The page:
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This beautiful ruin was once one of the great Yorkshire Cistercian abbeys, housing at its zenith well over 200 monks and lay brothers. A truly outstanding example of early Gothic architecture, Byland Abbey's distinctive part-remaining rose window probably inspired the design for the more famous one at York Minster. Stunning remains of the mosaic tiles in the south transept offer a glimpse of just how magnificent the church was in the Middle Ages.
The majestic ruins of Rievaulx Abbey rise from the depths of the narrow valley of the river Rye. Escape the crowds and experience the serene beauty of this impressive monastic site founded by St Bernard of Clairvaux in 1132. Highlights of its long history are displayed in the indoor interactive museum, and afterwards there's delicious local food to enjoy in the cafe.
Christ Church, Appleton-le-Moors
A real surprise to first-time visitors, this Grade I listed church, built in the 1860s in the ‘French Gothic Revival' style by the renowned architect J.L. Pearson, has been called ‘the little gem of moorland churches'. There is richly decorated stone and woodwork in French Gothic style, a hammer-beam roof and some first rate stained glass.
Holy Wells of Lastingham
On the end of the bridge which spans the beck near the centre of the village of Lastingham stands St Cedd's Well. It has a canopy of stonework brought from Rosedale Abbey, and is inscribed with a reference to Cedd's foundation of the monastery at Lastingham. This is a well-preserved Holy Well still providing a source of drinking water. Lastingham has two other wells which have now dried up but their remains can be seen in the village. St Mary Magdalene's Well is situated at Spaunton Bank not far from Lastingham and is a spring of sweet clear water issuing from a bank into a stone trough and is thickly covered with water-cress. Above the spring and set into the bank is a slab of local stone with the well's dedication inscribed on it.
St. Chad Church, Hutton-le Hole
Built by one of St. Cedd's three brothers, St. Chad, special features of this lovely building include a wooden altar with stone mensa; an oak reredos from Welburn Hall; altar rails made of oak from Douthwaite Hall; a Font and Lectern from Ryton Church & some beautiful post-war stained glass in the sanctuary, depicting to the north St Chad, and to the south the Crucifixion and the Annunciation.
St. Gregory Church, Cropton
With beautiful views across the valley of the River Seven to the moors beyond, St Gregory's boasts a wonderful rural location. Built over an earlier church of uncertain date, which was damaged by fire, this small 19th century village church has an interesting apsidical sanctuary. Worthy of note is the stained glass and the font, which may be of Anglo-Saxon origin.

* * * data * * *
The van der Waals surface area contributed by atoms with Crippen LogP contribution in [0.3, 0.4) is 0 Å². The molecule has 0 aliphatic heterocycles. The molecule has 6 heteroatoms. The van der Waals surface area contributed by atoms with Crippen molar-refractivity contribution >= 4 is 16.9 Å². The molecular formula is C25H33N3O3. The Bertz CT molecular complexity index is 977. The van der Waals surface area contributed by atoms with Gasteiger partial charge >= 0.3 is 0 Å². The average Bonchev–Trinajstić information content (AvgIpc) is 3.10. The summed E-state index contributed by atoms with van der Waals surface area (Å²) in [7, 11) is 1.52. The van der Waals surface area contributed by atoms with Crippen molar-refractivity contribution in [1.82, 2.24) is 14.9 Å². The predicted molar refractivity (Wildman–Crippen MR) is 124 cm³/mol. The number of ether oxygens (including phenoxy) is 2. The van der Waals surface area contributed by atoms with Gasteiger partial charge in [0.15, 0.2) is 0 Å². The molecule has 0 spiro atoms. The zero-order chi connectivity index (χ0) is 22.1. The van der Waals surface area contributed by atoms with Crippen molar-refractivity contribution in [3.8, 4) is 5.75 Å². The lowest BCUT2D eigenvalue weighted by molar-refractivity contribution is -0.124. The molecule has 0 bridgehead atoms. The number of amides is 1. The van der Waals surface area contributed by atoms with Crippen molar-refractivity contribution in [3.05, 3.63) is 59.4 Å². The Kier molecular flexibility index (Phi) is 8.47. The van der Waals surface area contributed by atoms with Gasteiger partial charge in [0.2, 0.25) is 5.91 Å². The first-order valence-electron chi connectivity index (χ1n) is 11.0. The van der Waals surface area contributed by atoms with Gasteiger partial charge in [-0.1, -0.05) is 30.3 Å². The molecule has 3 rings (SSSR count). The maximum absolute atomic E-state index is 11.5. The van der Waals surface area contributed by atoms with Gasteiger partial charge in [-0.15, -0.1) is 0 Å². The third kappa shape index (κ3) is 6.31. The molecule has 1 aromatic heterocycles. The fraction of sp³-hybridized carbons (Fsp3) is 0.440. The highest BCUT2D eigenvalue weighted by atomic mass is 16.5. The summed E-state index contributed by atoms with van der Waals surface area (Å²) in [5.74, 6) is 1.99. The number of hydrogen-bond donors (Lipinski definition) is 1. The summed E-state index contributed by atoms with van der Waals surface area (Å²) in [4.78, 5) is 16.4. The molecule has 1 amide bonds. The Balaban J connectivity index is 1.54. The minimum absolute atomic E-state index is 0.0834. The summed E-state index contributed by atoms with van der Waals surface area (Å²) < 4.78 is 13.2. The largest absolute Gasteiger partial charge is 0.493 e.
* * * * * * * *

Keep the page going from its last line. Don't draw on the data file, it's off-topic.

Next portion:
St. Mary Church, Lastingham
The 11th-century church at Lastingham is built on the site of a former Celtic monastery founded in AD654 by St. Cedd of Lindisfarne. The atmospheric crypt is said to have been built to form the last resting place of this monastic pioneer.
St. Mary & St. Laurence Church, Rosedale
The Parish Church of St Mary & St Laurence was built on the foundations of the priory chapel, and if you look carefully you will see signs of the old building.
View a map of these locations in Ryedale.
Itinerary 1: The churches at Lastingham, Cropton, Rosedale, Hutton le Hole and Appleton-le-Moors are a group of five rural churches within the Anglican Diocese of York, on the southern edge of the North York Moors and all within a few miles of each other. They could be visited singly or as a group. For a truly inspirational break to reconnect with your spiritual side, they could be visited in conjunction with the holy wells of Lastingham. Why not stay overnight at The Grange Hotel in Lastingham and take advantage of some of the real ales at the Blacksmith's Arms.
Itinerary 2: Follow in the footsteps of centuries of pilgrims, with this pleasant woodland walk from Helmsley Castle to Rievaulx Abbey along the Cleveland Way. The trail takes walkers along one of the most historic track ways in the land, with picturesque views and fascinating place names along the way. The walk is clearly signposted and the Moors bus will bring you back to Helmsley when you're finished or why not extend your visit by making your way to Byland Abbey and maybe staying the night in one of the lovely villages along the way.